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Google Decided To Nix Its Oculus Rift Competitor (recode.net) 50

An anonymous reader writes from a report via Recode: Google recently nixed an internal project to create a high-end standalone virtual-reality headset that would compete directly against the Oculus Rift and HTC Vive, according to sources familiar with the plans. Google instead decided to shift more of its resources behind mobile VR and provide tools for other companies to build apps, games and services on Android-powered smartphones, rather than expensive hardware. In May, the company announced "Google Daydream," a platform that will help hardware and software developers create VR hardware, games, and experiences for its new Android Nougat operating system. Google did say they would be releasing their own VR headset, but it's mostly geared towards developers. A different VR project was started inside the Google X research lab, which is now a separate Alphabet company, with around 50 employees working on it, according to one source. That project was creating a separate operating system for the device, unique from Android. Now, it appears that the OS and project were scratched in favor of Android. The report suggests that Google is not as interested in competing directly with hardware from Facebook, Samsung, HTC and others. Apple has been recently granted another AR/VR patent, suggesting the company might be building a VR headset of its own.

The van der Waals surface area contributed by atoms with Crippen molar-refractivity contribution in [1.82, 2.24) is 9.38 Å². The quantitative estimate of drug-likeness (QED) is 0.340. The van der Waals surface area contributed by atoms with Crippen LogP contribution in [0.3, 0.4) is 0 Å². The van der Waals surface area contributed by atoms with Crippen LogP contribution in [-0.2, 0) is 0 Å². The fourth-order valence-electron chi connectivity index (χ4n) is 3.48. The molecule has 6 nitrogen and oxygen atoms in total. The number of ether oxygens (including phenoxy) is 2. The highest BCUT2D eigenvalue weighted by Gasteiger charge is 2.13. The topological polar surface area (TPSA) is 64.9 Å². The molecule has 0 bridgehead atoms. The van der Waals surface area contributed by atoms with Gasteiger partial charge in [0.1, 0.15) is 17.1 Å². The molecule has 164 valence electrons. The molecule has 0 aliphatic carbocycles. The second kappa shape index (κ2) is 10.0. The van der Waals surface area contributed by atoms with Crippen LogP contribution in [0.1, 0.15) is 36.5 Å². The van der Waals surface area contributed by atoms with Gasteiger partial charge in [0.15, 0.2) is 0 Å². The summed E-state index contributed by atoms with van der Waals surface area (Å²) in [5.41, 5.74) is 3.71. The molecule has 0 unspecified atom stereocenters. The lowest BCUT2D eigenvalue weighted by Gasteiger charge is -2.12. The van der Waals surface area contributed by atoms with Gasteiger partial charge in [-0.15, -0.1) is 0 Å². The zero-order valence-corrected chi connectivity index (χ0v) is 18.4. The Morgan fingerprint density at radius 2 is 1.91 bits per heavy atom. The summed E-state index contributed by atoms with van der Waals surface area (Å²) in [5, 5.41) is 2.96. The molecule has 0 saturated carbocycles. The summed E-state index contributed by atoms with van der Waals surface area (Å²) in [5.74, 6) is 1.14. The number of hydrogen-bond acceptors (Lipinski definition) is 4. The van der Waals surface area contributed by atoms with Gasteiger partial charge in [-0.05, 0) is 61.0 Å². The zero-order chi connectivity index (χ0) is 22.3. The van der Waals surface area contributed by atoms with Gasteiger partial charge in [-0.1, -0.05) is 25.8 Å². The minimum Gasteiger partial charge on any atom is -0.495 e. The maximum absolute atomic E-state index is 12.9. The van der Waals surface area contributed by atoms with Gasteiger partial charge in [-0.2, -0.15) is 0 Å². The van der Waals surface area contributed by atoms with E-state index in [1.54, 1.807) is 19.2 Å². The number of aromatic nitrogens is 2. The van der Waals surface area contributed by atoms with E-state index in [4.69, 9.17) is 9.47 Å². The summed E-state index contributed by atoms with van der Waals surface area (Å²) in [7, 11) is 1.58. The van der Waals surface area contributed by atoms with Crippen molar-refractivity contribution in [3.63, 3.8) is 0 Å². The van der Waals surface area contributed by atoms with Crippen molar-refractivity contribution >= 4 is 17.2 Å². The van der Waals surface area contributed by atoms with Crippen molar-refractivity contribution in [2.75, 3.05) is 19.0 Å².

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Google Decided To Nix Its Oculus Rift Competitor